Global demand for food is estimated to double by 2050. Natural resources for agriculture and fisheries (such as land and water) will come under increasing pressure from urbanisation and industrialisation.
Farming and fishing have significant impacts on the environment. Climate change will also have an effect on agriculture and food production.
The challenge for policy makers is to meet increasing demands for food and resources while minimising environmental and social pressure.
Green growth means promoting economic growth while reducing pollution and greenhouse gas emissions, minimising waste and inefficient use of natural resources, and maintaining biodiversity. A greener and more effective food chain can contribute substantially to sustainable growth and food security, and pave the way for less pressure on marine and land resources.
Did you know?
Agriculture uses on average over 40% of water and land resources in OECD countries.
More than 1 billion people depend on fish as their main source of protein.
47% of the world's population, mainly in developing countries, will be living under severe water stress by 2050, according to OECD projections.
An increase of 3° to 5° in global mean temperatures would result in a fall in maize and wheat yields, high production losses of pigs and confined cattle, and increased heat stress and mortality in livestock.
The Blue Economy
The oceans have long been the centre of economic activity. People have been living near the sea, feeding themselves by fishing and making their livelihoods on the coast for thousands of years.
Fisheries will be crucial in feeding a global population set to rise by 2 billion over the next 40 years. The challenge today is harnessing the potential of this Blue Economy.
Nobel economics laureate Elinor Ostrom published groundbreaking work on how and why people organise themselves to manage common natural resources. Visiting OECD in 2011, she explained the benefits of this system.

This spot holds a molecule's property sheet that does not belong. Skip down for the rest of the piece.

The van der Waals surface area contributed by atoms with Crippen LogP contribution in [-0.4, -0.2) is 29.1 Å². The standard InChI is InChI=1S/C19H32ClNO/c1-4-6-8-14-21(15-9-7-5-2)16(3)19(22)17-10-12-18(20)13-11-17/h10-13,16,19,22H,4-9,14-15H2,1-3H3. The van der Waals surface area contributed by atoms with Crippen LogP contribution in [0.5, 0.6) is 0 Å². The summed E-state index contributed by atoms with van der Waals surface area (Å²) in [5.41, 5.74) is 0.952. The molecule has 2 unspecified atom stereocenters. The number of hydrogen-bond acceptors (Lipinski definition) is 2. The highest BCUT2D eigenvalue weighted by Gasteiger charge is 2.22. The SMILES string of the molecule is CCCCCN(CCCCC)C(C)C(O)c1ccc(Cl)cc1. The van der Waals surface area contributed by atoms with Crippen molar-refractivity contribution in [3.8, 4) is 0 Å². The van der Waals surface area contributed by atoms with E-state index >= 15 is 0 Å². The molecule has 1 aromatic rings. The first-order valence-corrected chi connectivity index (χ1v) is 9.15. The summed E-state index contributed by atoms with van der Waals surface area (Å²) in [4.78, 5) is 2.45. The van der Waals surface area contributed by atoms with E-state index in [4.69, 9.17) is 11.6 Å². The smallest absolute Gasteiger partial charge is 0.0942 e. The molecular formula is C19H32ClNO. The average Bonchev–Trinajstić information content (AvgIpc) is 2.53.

How can we build a sustainable fishing industry that maintains healthy fish stocks and valued employment? Fisheries policy analyst Saba Khwaja talks about OECD work on this subject, while fish seller Antoine Mallaird tells us about the changes he's seen in his business.
Farming accounts for 70 percent of water used in the world today, depleting supplies and polluting lakes and rivers. Kevin Parris, agriculture expert at the OECD, says climate change and water scarcity will mean farmers have be more efficient - use less water to produce the same amount of food at the same price.
Agriculture and climate change Agriculture is having to adapt to the impacts of climate change, while at the same time provide food for a growing population and meet environmental objectives.
Climate change and fisheries Climate change effects on fish stocks will have social and economic effects on fisheries and coastal communities.
Water use in agriculture Agriculture is the major user of water in many countries. However, pressure from urbanisation, industrialisation and climate change means that efficient water management in agriculture is critical.
A major shift in farm policy and practice is needed if a growing world population is to be fed without over-exploiting scarce natural resources or further damaging the environment, according to this report.
The report identifies three priority areas where coherent action is required:
Increase productivity in a sustainable way.
Ensure that well functioning markets provide the right signals.
Establish and enforce well-defined property rights.
Cette publication est également disponible en français.
This report is based on the following consultants' reports:
Green Growth Strategy Workshop, OECD, Paris, 10-11 February 2011 Policymakers and experts from OECD and partner countries reviewed the latest work on the Green Growth Strategy's Synthesis Report, including breakout sessions on themes including food and agriculture.